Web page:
Three of the four major championships of golf are played on old, familiar courses. The Masters is always played at Augusta National, of course. Traditional courses are getting the U.S. Open once more, and the British Open has a set rotation of venerable links and parkland courses. It takes the PGA Championship to break new ground.
The PGA will be played this year at the Ocean Course on Kiawah Island in South Carolina, near Charleston. The black tees stretch out to 7,873 yards, but the PGA will be played from 7,676. You won’t find the short par 4s that the USGA loves so much anywhere in sight here (maybe).
In fact, let’s just be up front about it. This is a really, really hard course. Really hard.
The first nine holes of the Ocean Course lie a few hundred yards away from the surf. The back nine is right against it. Ten through thirteen are a fairway’s width away, and fourteen through eighteen are hard against the beach. Prevailing wind? Forget it. It will blow from any direction it wants to and switch at any time.
The Pete Dye design tries to lure players in playing shots they really shouldn’t be hitting. On number two, a par 5 that is almost a right-angle dogleg to the left, the more of the marsh you cut off, the shorter your second and the better the look at the green, but you’d better make the carry you planned for off the tee.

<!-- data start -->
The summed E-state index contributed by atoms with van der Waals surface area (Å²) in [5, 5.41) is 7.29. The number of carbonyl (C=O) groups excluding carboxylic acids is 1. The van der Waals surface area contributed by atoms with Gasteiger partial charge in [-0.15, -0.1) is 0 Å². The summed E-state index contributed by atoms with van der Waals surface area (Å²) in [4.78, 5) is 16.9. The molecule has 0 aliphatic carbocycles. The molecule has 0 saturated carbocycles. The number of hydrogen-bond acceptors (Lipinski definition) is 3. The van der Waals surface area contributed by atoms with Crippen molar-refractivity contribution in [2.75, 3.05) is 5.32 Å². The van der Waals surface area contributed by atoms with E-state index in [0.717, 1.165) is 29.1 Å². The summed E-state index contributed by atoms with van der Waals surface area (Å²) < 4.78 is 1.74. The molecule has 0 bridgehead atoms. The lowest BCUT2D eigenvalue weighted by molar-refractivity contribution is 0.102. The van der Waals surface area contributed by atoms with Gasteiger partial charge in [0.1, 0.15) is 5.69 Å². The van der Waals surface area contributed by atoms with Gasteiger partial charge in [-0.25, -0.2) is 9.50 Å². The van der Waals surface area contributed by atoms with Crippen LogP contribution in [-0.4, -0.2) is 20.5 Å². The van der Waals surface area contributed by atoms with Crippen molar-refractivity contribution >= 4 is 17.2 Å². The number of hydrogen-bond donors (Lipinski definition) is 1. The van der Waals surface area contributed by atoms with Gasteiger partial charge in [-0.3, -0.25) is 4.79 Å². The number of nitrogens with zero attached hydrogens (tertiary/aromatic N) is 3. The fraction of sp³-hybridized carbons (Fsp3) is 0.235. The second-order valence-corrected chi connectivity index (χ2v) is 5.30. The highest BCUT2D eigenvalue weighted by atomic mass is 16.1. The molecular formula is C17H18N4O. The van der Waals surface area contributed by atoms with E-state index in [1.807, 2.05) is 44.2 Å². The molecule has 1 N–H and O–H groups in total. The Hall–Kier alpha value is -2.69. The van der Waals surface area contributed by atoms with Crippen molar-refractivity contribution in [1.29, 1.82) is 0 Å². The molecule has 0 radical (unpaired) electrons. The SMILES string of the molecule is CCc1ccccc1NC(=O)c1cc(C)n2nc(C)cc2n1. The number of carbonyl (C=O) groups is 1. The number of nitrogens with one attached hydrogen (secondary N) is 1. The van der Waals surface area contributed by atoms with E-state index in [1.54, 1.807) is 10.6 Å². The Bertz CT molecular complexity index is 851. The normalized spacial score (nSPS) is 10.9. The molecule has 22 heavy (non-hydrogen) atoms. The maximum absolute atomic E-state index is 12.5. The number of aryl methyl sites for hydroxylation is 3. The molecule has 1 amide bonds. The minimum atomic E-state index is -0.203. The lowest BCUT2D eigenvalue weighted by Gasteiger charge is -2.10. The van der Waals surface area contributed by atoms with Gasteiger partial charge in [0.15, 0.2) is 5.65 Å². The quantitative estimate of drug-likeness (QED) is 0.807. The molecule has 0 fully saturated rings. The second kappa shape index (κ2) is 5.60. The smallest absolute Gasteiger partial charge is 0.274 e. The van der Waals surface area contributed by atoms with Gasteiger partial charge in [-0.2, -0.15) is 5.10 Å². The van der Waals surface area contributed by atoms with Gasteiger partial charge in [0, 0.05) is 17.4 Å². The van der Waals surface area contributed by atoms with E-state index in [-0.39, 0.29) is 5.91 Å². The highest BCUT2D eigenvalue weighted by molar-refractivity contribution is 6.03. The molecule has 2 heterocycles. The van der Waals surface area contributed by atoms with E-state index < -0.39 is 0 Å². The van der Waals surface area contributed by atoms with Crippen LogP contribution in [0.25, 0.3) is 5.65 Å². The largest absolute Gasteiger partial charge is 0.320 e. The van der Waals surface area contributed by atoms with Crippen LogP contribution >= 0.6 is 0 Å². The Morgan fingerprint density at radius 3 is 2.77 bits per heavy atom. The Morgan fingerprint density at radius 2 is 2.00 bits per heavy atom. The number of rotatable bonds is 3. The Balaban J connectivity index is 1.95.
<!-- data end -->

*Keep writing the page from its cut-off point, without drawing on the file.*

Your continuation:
The par-5 11th is designed to make it look like you should go for it in two, when you should really try to make your birdie by laying up.
The 12th, on the card at 415 yards, can be shortened, due to Dye’s trademark runway tee boxes, to 300 yards. It would be an intriguing challenge, with failure not an option.
Fairway bunkers are now in the modern player’s landing area, about 330 yards off the tee. Given the course’s length, there will be no laying back with fairway woods or long irons to avoid them.
Speaking of bunkers, there is so much sand lying about that confusion could reign. Not wanting to have another incident like at Whistling Straights two years ago, the PGA decided that there are no bunkers on the course. None. Everything that looks like a bunker, and all the sandy areas (except the ones inside water hazards) have been designated for the week as “through the green.”
The PGA is supposedly the weak link in the modern majors family, but I don’t think so. It has the strongest field, is played on tough, modern courses, and while it has had a few flash-in-the-pan winners, its roster of champions lacks only Palmer and Watson.
The weather forecast as of this writing is for temperatures in the mid-70s, a welcome break from the 90s and 100s which frequently plague this tournament. That’s the good news. The bad news is that showers and thunderstorms are possible each day. It could be a mess.
Who do I think will win? I’ll try to extend my perfect record in predicting winners of the majors this year (0 for 3) and go with Jason Dufner or Robert Garrigus — two guys who hit it awfully long and have been playing well this year.
For me, this tournament signals the end of the professional golf season. College football starts three weeks later, and the FedEx Cup never has, and I imagine never will, capture my attention.
Just asking while the question is topical: Four years from now, when the summer Olympics* are held from August 5-21,** when will the PGA Championship be scheduled?
Official PGA Championship website.
* at which the best golfers in the world will be playing for a gold medal(s)
** which is actually winter in Rio de Janeiro